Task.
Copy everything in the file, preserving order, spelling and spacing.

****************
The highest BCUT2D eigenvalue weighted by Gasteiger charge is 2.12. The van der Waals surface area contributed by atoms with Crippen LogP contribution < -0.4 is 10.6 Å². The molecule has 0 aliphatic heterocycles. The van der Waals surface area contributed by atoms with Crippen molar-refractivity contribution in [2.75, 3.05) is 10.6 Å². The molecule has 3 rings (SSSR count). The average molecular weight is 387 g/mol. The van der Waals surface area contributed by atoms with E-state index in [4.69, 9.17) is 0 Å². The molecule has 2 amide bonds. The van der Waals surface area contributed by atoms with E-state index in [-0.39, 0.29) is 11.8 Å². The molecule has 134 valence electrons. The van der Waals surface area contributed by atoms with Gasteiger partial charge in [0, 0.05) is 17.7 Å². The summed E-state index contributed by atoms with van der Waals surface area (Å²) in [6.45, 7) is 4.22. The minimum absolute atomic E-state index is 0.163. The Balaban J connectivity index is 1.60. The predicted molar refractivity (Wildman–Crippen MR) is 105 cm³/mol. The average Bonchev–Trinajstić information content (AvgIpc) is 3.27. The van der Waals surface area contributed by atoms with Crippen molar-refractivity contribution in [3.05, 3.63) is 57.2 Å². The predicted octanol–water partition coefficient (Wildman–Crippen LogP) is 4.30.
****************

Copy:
The highest BCUT2D eigenvalue weighted by Gasteiger charge is 2.12. The van der Waals surface area contributed by atoms with Crippen LogP contribution < -0.4 is 10.6 Å². The molecule has 0 aliphatic heterocycles. The van der Waals surface area contributed by atoms with Crippen molar-refractivity contribution in [2.75, 3.05) is 10.6 Å². The molecule has 3 rings (SSSR count). The average molecular weight is 387 g/mol. The van der Waals surface area contributed by atoms with E-state index in [4.69, 9.17) is 0 Å². The molecule has 2 amide bonds. The van der Waals surface area contributed by atoms with E-state index in [-0.39, 0.29) is 11.8 Å². The molecule has 134 valence electrons. The van der Waals surface area contributed by atoms with Gasteiger partial charge in [0, 0.05) is 17.7 Å². The summed E-state index contributed by atoms with van der Waals surface area (Å²) in [6.45, 7) is 4.22. The minimum absolute atomic E-state index is 0.163. The Balaban J connectivity index is 1.60. The predicted molar refractivity (Wildman–Crippen MR) is 105 cm³/mol. The average Bonchev–Trinajstić information content (AvgIpc) is 3.27. The van der Waals surface area contributed by atoms with Crippen molar-refractivity contribution in [3.05, 3.63) is 57.2 Å². The predicted octanol–water partition coefficient (Wildman–Crippen LogP) is 4.30.